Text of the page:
Professor Julia Gog’s (member of the Maths Undergraduate Admissions Committee) commented that “gendered interests and roles are shaped by external forces from even the first few months of life, and I firmly believe this is limiting the number of women in STEM subjects in this country. While we can and do work hard in our outreach in attracting applicants of all kinds, clearly that can’t cut through a lifetime of being implicitly (or occasionally explicitly) told that maths is not for people like you.” This is very consistent with all the research done on this topic, even in the United States, as I have covered in my previous blogs.

I am encouraged that the university is taking steps with the Women of Mathematics exhibitions and several other programs that are targeted specifically at women which have helped making women more visible and providing role models to current and future students.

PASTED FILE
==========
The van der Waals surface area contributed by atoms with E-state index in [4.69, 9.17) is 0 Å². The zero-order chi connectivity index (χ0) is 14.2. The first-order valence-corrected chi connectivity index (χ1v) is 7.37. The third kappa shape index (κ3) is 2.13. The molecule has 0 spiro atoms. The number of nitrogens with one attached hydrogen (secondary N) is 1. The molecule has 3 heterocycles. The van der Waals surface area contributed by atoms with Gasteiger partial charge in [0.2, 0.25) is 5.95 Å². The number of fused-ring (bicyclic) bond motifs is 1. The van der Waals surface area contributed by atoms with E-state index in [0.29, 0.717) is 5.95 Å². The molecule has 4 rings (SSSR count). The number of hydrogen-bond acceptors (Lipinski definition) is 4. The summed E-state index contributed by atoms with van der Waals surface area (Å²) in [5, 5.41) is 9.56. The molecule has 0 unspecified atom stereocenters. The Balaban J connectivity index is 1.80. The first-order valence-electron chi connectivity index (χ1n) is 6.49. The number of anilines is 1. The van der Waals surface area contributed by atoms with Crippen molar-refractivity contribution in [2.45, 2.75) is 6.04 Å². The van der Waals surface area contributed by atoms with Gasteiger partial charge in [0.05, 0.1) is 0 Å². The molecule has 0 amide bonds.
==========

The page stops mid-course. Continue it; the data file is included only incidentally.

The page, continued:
My Harvard-MIT Mathematics Tournament Experience

The Harvard-MIT Mathematics Tournament (HMMT) is a high school competition that is held in Cambridge, MA and the competition location typically alternates between Harvard University in November and MIT in February. This tournament attracts many top students in mathematics from everywhere. Like PUMaC, HMMT is also organized by student volunteers who are currently attending Harvard and MIT.